On waking to a crushing headache, my initial worry is where I’d put the cash ($400) I withdrew last night. It wasn’t in the trousers, shirt or jacket I’d been wearing. Turns out I’d stashed it safely in my wallet. Sensible drunk. (Sensible enough to put things away in the right place, drunk enough to not remember doing it.) It doesn’t occur to me to look there for a while, so I stumble about sheepishly first.
We have to vacate the place by 12. Mrs M calls E-girl at 7.30 or some ridiculous hour, so that’s us awake. Plans are made to meet our lift and we (eventally – about two hours later, after a snooze) start the slow, painful process of Getting Our Shit Together.
We make it to a caff by 11.30 and enjoy a long brunch. It’s a good way to live; food and coffee are, as ever in this city, excellent.
We meet Mat & Al, friends of Mr & Mrs M, who will take us on the 4-ish-hour drive to Bawley Bush Retreat. (They confirm that the Sydney lock-out laws – and related licensing restrictions – are killing live music in Sydney. Al is from Melbourne, and thinks people there would not put up with it. Mat is a musician, so is finding the bullshit laws difficult.)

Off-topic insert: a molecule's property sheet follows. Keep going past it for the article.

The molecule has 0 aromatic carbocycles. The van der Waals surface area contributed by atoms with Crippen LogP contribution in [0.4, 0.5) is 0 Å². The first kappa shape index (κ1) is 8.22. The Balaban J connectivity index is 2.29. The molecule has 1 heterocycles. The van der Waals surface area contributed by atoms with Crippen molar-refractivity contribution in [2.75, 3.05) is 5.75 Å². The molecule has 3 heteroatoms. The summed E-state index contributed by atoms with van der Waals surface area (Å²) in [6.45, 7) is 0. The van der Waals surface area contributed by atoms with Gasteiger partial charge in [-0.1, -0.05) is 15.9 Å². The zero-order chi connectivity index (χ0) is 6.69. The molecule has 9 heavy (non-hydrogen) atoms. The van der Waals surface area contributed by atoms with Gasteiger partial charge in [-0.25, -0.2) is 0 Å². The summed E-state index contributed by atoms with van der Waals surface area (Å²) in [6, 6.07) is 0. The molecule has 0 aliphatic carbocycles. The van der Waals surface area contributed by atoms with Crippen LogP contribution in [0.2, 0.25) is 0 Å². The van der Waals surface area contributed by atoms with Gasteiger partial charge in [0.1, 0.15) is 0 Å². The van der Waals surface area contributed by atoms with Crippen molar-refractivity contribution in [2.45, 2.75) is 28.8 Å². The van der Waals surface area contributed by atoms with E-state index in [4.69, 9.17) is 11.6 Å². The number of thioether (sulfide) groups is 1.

On the road, we stop at a viewing point and look out over the coast leading down to Woollongong. We get a couple of pics and are back on the road. It’s a pretty epic view. En route, we get a crash course in Australian Spiders from Al, who says he’s never even seen some of the most dangerous ones, but all the Brits who visit tend to see them…the most common are the Huntsman spiders, which are big and ugly and fast. But mostly harmless. Everything else can kill. Well, not really, but we will be in the countryside, so snakes, spiders and various other exotic wildlife could be seen. (Hopefully before we stand on them and get bitten.) Both think we will be unlikely to see anything really deadly, and we all think it would be ironic now that we’ve spent ages discussing it.